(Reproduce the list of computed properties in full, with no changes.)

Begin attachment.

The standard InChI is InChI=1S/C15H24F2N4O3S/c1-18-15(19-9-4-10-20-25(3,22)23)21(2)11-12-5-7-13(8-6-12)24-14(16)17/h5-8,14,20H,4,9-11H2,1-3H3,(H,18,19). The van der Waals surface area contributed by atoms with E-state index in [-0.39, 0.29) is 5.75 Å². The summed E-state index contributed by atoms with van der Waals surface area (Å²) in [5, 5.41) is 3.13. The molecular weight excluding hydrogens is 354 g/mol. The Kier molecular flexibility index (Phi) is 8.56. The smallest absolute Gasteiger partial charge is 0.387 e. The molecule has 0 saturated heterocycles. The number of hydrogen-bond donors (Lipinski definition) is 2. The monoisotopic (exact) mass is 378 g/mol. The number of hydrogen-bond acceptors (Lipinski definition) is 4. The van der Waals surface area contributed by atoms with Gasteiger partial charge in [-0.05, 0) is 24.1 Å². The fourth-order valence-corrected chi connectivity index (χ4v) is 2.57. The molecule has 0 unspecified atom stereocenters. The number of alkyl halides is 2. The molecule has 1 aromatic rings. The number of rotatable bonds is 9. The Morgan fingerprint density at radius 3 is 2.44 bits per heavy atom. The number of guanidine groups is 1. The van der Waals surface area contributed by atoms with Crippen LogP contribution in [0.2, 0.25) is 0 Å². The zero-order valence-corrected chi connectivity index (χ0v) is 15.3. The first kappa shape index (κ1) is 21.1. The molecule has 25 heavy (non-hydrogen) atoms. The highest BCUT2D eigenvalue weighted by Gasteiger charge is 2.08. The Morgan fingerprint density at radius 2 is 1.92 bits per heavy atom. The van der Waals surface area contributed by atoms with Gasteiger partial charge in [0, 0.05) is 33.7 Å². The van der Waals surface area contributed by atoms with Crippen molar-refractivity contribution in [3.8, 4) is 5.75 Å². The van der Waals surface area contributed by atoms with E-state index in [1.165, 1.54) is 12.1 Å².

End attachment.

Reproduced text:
The standard InChI is InChI=1S/C15H24F2N4O3S/c1-18-15(19-9-4-10-20-25(3,22)23)21(2)11-12-5-7-13(8-6-12)24-14(16)17/h5-8,14,20H,4,9-11H2,1-3H3,(H,18,19). The van der Waals surface area contributed by atoms with E-state index in [-0.39, 0.29) is 5.75 Å². The summed E-state index contributed by atoms with van der Waals surface area (Å²) in [5, 5.41) is 3.13. The molecular weight excluding hydrogens is 354 g/mol. The Kier molecular flexibility index (Phi) is 8.56. The smallest absolute Gasteiger partial charge is 0.387 e. The molecule has 0 saturated heterocycles. The number of hydrogen-bond donors (Lipinski definition) is 2. The monoisotopic (exact) mass is 378 g/mol. The number of hydrogen-bond acceptors (Lipinski definition) is 4. The van der Waals surface area contributed by atoms with Gasteiger partial charge in [-0.05, 0) is 24.1 Å². The fourth-order valence-corrected chi connectivity index (χ4v) is 2.57. The molecule has 0 unspecified atom stereocenters. The number of alkyl halides is 2. The molecule has 1 aromatic rings. The number of rotatable bonds is 9. The Morgan fingerprint density at radius 3 is 2.44 bits per heavy atom. The number of guanidine groups is 1. The van der Waals surface area contributed by atoms with Crippen LogP contribution in [0.2, 0.25) is 0 Å². The zero-order valence-corrected chi connectivity index (χ0v) is 15.3. The first kappa shape index (κ1) is 21.1. The molecule has 25 heavy (non-hydrogen) atoms. The highest BCUT2D eigenvalue weighted by Gasteiger charge is 2.08. The Morgan fingerprint density at radius 2 is 1.92 bits per heavy atom. The van der Waals surface area contributed by atoms with Gasteiger partial charge in [0, 0.05) is 33.7 Å². The van der Waals surface area contributed by atoms with Crippen molar-refractivity contribution in [3.8, 4) is 5.75 Å². The van der Waals surface area contributed by atoms with E-state index in [1.165, 1.54) is 12.1 Å².